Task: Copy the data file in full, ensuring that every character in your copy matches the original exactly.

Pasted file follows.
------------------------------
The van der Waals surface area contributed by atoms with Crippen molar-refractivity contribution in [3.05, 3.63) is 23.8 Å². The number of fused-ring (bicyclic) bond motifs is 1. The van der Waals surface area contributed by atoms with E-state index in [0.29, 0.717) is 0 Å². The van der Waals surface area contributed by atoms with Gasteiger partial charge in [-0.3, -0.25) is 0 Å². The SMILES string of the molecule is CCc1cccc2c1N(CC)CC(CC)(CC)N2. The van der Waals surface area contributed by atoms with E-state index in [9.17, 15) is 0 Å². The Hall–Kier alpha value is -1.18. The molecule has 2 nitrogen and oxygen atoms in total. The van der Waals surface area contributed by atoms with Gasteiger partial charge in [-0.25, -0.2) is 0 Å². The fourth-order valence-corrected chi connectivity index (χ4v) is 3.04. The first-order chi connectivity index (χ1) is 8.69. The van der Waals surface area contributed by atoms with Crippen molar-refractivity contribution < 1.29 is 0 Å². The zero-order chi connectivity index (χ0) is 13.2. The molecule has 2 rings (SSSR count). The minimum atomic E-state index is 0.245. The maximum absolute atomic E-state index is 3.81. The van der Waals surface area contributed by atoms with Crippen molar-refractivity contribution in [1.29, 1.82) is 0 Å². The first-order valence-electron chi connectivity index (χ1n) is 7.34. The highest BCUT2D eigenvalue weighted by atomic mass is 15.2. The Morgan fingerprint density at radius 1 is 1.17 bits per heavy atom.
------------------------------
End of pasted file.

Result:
The van der Waals surface area contributed by atoms with Crippen molar-refractivity contribution in [3.05, 3.63) is 23.8 Å². The number of fused-ring (bicyclic) bond motifs is 1. The van der Waals surface area contributed by atoms with E-state index in [0.29, 0.717) is 0 Å². The van der Waals surface area contributed by atoms with Gasteiger partial charge in [-0.3, -0.25) is 0 Å². The SMILES string of the molecule is CCc1cccc2c1N(CC)CC(CC)(CC)N2. The van der Waals surface area contributed by atoms with E-state index in [9.17, 15) is 0 Å². The Hall–Kier alpha value is -1.18. The molecule has 2 nitrogen and oxygen atoms in total. The van der Waals surface area contributed by atoms with Gasteiger partial charge in [-0.25, -0.2) is 0 Å². The fourth-order valence-corrected chi connectivity index (χ4v) is 3.04. The first-order chi connectivity index (χ1) is 8.69. The van der Waals surface area contributed by atoms with Crippen molar-refractivity contribution < 1.29 is 0 Å². The zero-order chi connectivity index (χ0) is 13.2. The molecule has 2 rings (SSSR count). The minimum atomic E-state index is 0.245. The maximum absolute atomic E-state index is 3.81. The van der Waals surface area contributed by atoms with Crippen molar-refractivity contribution in [1.29, 1.82) is 0 Å². The first-order valence-electron chi connectivity index (χ1n) is 7.34. The highest BCUT2D eigenvalue weighted by atomic mass is 15.2. The Morgan fingerprint density at radius 1 is 1.17 bits per heavy atom.